Jean-Christophe sent me an interesting email loaded with questions about the IPC instructions. Before I address them, I felt that I should provide some background in the precedent post about "limiting YASEP32's threads code sizes to 16 bits". Go read it now !

Done ? OK. And now, the (translated) email.

> Concerning the 3 instructions IPC, IPE et IPR of the YASEP, I have read that you designed them with the HURD's needs in mind. However, I'm not sure to see how it solves the problem.

This story started long ago, in the F-CPU era, and the encounter with the HURD team at RMLL2002 in Bordeaux. They were trying to solve the problem of slow inter-server calls that crippled the efficiency of their system. That's more than 10 years ago...

Since then, many things have evolved and the question is quite a bit different, now that I can redesign the WHOLE computing platform, not even being forced to "run Linux" or "run the HURD". I make YASEP run whatever I need or want and I don't care as much about others' whims. But the question remained.

The IPC instructions solve one part of the problem of switching fast to another thread. These instructions make sense when the YASEP is implemented with a large register bank that can hold 8, 16 or 32 tread contexts. In this case, and if the called thread is preloaded, the switch is almost instantaneous.

Of course, you can't limit a system to run only 8, 16 or 32 contexts. This is only suitable for a SMT architecture (see : "barrel processor") but software size could grow beyond that. My actually running Linux laptop has about 177 tasks right now, and only a few are actually using the CPU. So, for large implementations, the YASEP must store the corresponding, actual thread ID as well as a smaller, 5-bit ID for the cache. Or 6 bits, if you want to emulate Ubicom.
Some associative memory and you implement the cache mechanism. And if your code calls a thread that is not already loaded in the CPU register bank, you "get hit by the miss", but "this should not happen too often". And embedded systems that don't need 32 simultaneous threads can just use the 5-bit ID directly (and trap if the thread ID is too large).

For the rest of this post, bear in mind that I am not a microkernel specialist. There are even several points of view about them and I will only speak about mine, despite having never created a full operating system. At least I know what features and behaviour my OS will have.

> If these instructions are meant to call routines in safe code sections (TCB) it might be a good, flexible solution.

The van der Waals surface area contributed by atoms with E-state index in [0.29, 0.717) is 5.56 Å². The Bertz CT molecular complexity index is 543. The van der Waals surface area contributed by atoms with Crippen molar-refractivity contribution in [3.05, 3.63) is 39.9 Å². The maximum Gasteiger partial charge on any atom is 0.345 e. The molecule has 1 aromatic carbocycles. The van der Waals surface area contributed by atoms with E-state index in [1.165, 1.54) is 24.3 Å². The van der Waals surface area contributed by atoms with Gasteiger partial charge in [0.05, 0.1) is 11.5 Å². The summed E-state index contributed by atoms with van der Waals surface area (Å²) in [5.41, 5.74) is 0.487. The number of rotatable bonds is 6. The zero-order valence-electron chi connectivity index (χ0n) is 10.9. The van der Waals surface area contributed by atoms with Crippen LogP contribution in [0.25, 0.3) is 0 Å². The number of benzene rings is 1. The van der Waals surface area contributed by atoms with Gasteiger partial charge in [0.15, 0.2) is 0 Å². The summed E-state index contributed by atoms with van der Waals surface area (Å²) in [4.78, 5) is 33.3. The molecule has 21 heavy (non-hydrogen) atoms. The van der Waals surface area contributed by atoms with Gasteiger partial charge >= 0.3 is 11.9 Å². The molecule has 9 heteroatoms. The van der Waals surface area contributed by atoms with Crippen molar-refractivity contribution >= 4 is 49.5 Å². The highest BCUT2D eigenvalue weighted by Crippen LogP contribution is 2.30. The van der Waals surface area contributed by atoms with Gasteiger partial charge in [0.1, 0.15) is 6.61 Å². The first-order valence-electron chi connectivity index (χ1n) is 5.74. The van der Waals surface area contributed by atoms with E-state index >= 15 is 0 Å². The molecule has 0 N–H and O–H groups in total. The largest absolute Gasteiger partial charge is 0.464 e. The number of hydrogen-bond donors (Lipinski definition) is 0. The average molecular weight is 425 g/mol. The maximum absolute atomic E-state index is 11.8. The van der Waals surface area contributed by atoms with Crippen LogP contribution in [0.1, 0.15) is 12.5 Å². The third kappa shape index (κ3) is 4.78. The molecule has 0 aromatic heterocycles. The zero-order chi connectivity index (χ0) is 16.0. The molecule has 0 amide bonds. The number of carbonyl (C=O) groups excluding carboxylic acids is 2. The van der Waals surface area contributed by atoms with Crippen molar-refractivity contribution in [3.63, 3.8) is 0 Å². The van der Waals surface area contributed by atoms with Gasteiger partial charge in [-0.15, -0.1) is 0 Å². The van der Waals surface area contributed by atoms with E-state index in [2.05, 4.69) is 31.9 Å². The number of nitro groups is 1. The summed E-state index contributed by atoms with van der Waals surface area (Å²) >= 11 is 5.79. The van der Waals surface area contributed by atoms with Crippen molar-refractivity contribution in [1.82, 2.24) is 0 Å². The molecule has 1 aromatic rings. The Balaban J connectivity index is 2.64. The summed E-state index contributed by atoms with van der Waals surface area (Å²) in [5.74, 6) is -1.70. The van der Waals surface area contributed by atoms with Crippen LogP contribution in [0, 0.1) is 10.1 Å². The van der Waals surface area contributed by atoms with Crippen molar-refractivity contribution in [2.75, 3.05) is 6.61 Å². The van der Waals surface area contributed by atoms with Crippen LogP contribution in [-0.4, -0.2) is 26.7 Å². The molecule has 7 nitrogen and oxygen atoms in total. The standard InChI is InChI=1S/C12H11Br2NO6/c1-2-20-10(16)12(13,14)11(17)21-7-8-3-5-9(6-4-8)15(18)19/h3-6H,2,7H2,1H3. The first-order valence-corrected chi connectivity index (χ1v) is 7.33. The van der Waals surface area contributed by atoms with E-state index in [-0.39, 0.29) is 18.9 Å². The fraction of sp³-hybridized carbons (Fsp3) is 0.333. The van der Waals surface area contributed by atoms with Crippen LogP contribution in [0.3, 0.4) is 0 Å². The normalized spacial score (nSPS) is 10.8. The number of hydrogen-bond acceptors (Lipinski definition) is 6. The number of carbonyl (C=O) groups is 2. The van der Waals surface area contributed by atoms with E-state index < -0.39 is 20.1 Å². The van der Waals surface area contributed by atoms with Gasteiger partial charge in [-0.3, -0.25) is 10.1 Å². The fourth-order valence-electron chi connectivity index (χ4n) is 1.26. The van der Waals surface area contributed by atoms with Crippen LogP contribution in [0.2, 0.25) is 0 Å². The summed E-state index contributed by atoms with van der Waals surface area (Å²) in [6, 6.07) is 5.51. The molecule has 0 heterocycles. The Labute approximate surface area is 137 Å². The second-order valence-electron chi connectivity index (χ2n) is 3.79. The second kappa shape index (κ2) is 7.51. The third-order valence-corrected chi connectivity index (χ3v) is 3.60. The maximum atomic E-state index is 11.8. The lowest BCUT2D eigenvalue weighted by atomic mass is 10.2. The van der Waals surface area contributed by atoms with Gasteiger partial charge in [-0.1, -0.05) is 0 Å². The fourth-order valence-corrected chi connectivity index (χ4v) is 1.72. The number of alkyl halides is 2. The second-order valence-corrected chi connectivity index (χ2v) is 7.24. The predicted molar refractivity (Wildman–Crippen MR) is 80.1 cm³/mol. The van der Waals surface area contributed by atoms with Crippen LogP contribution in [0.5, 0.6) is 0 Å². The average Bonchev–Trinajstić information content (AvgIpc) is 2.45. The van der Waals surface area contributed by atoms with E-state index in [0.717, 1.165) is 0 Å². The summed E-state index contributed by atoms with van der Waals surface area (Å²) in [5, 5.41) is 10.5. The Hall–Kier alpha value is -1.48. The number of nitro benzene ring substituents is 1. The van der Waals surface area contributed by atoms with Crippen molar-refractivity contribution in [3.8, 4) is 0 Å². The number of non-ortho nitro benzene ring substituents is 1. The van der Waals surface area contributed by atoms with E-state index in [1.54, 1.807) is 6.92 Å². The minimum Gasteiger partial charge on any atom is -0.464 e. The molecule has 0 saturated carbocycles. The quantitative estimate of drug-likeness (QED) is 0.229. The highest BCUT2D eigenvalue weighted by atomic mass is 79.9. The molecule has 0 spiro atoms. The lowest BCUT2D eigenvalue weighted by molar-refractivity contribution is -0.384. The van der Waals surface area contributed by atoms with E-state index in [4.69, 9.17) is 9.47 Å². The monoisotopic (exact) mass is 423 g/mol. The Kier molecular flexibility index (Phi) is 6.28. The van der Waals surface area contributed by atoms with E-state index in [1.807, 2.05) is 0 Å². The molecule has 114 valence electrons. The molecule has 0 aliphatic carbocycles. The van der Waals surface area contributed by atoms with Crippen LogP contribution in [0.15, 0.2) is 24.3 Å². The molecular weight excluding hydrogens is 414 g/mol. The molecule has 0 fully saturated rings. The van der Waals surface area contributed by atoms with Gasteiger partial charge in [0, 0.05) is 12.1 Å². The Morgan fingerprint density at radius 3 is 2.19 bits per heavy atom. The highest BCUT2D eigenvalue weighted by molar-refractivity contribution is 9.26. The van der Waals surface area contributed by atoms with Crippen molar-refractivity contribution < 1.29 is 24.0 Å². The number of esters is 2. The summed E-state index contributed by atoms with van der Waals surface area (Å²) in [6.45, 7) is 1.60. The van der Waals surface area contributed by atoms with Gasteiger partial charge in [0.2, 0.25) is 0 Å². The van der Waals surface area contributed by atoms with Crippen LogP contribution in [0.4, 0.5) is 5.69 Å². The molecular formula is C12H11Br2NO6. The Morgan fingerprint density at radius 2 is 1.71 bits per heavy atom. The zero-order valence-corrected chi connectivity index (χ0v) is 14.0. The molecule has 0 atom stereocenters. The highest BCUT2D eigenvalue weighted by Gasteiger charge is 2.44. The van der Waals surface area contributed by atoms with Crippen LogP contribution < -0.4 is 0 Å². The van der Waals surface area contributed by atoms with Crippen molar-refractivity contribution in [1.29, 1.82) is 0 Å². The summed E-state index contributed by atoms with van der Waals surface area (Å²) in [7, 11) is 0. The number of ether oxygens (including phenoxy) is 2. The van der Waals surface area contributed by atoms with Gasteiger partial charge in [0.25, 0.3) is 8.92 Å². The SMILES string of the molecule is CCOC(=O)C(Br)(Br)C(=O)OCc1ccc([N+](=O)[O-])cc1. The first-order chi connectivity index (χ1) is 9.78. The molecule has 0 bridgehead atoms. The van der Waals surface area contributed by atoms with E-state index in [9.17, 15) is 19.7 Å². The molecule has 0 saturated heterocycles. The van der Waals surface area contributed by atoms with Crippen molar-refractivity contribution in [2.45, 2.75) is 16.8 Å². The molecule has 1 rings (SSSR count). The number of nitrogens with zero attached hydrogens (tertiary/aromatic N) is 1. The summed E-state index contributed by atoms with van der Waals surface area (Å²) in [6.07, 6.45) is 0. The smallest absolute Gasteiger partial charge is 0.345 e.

That was the initial purpose : call shared libraries and fast system calls. Later, it evolved with the addition of some additional security checks. It was possible because the YASEP is not created to use classic paged memory only.


> But I understand that the HURD's problem was to provide a platform where same-level users (less privileged than the machine or the admin) could run their own servers and exchange services safely. One typical example being User A creating a USB file system and letting User B access files on the USB flash dongle. B must call functions (readdir, read, write, etc.) in A's server.

There the problem is not totally solved by the IPC instructions but they help by making the context switch faster. However the big problem is the transfer of data across memory addressing spaces, and that requires a later, deeper analysis and smart design. It's way too early for this now.


> What happens when the server does not return to the client ? This could happen if an error or bug occurs in the server, or if it is malicious. There is a need of a mechanism that lets the caller get his control back but it complicates the design of the servers, that could be interrupted at any moment (which is not impossible or desired).

Reliable code MUST be resilient. And code by definition may be interrupted at any point. Exception handling is an integral feature of high-level languages and low-level systems are naturally prone to failures : flash memory errors (worn out ?), file system capacity saturated, network down for any reason, USB cable that is removed without notice... And bugs happen.

Even critical sections could fail. This is why I consider an instruction design (for http://yasep.org/#!ISM/CRIT) where you can check if the critical section has been interrupted or not. In that case, you re-start the critical section. It should be more resilient and safer than blindly disabling interrupts. Expect things to fail instead of relying on assumptions.

> One of the underlying questions is : who "pays" for the resources that are necessary to run the request ? The client, who lends his resources (and that must get them back from the server in case of a failure) or the user who provides the server (who then risks being DDOSed)...

My opinion is that the requester must pay for the resources to run the request, for example by providing CPU time, access rights and memory, that are necessary to complete the request. Of course, certain protections are necessary to prevent abuses or to limit the effects of bugs.

How the resources are accounted is another important thing to define, along with how to easily transfer data blocks or credentials between servers or their instances. For example, if a server is called by User 1, it should not be able to share these informations with the instance that services User 2. I'm interested by hardware-based solutions that speed-up and simplify software design, without turning into a mess like the iAPX432 :-)